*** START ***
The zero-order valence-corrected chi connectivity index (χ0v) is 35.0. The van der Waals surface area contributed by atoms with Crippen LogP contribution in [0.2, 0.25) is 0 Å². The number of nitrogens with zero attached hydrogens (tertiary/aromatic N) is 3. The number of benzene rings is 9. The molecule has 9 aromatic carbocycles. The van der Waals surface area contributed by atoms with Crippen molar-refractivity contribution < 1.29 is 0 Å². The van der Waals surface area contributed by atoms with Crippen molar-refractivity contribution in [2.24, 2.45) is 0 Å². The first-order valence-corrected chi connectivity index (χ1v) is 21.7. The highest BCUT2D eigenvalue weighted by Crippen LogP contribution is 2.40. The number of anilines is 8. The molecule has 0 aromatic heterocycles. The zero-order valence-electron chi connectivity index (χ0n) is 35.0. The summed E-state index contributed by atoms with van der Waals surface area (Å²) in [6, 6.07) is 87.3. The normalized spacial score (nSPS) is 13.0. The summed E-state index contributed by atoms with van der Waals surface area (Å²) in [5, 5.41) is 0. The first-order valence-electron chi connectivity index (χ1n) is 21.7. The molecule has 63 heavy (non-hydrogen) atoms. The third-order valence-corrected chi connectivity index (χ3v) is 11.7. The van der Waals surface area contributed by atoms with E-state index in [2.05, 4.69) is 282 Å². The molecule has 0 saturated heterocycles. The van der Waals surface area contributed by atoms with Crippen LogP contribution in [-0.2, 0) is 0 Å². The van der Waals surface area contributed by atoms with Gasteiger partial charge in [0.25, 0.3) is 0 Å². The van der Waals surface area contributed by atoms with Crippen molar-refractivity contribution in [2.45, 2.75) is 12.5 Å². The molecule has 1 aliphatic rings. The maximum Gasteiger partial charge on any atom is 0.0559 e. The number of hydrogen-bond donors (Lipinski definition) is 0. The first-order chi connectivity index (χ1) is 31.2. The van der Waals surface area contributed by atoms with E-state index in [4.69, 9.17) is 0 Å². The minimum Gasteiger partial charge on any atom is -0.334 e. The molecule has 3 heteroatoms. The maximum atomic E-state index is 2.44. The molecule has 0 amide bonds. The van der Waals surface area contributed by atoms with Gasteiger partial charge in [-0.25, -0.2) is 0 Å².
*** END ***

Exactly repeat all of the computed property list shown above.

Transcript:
The zero-order valence-corrected chi connectivity index (χ0v) is 35.0. The van der Waals surface area contributed by atoms with Crippen LogP contribution in [0.2, 0.25) is 0 Å². The number of nitrogens with zero attached hydrogens (tertiary/aromatic N) is 3. The number of benzene rings is 9. The molecule has 9 aromatic carbocycles. The van der Waals surface area contributed by atoms with Crippen molar-refractivity contribution < 1.29 is 0 Å². The van der Waals surface area contributed by atoms with Crippen molar-refractivity contribution in [2.24, 2.45) is 0 Å². The first-order valence-corrected chi connectivity index (χ1v) is 21.7. The highest BCUT2D eigenvalue weighted by Crippen LogP contribution is 2.40. The number of anilines is 8. The molecule has 0 aromatic heterocycles. The zero-order valence-electron chi connectivity index (χ0n) is 35.0. The summed E-state index contributed by atoms with van der Waals surface area (Å²) in [6, 6.07) is 87.3. The normalized spacial score (nSPS) is 13.0. The summed E-state index contributed by atoms with van der Waals surface area (Å²) in [5, 5.41) is 0. The first-order valence-electron chi connectivity index (χ1n) is 21.7. The molecule has 63 heavy (non-hydrogen) atoms. The third-order valence-corrected chi connectivity index (χ3v) is 11.7. The van der Waals surface area contributed by atoms with E-state index in [2.05, 4.69) is 282 Å². The molecule has 0 saturated heterocycles. The van der Waals surface area contributed by atoms with Crippen LogP contribution in [-0.2, 0) is 0 Å². The van der Waals surface area contributed by atoms with Gasteiger partial charge in [0.25, 0.3) is 0 Å². The van der Waals surface area contributed by atoms with Crippen molar-refractivity contribution in [2.45, 2.75) is 12.5 Å². The molecule has 1 aliphatic rings. The maximum Gasteiger partial charge on any atom is 0.0559 e. The number of hydrogen-bond donors (Lipinski definition) is 0. The first-order chi connectivity index (χ1) is 31.2. The van der Waals surface area contributed by atoms with E-state index in [4.69, 9.17) is 0 Å². The minimum Gasteiger partial charge on any atom is -0.334 e. The molecule has 3 heteroatoms. The maximum atomic E-state index is 2.44. The molecule has 0 amide bonds. The van der Waals surface area contributed by atoms with Gasteiger partial charge in [-0.25, -0.2) is 0 Å².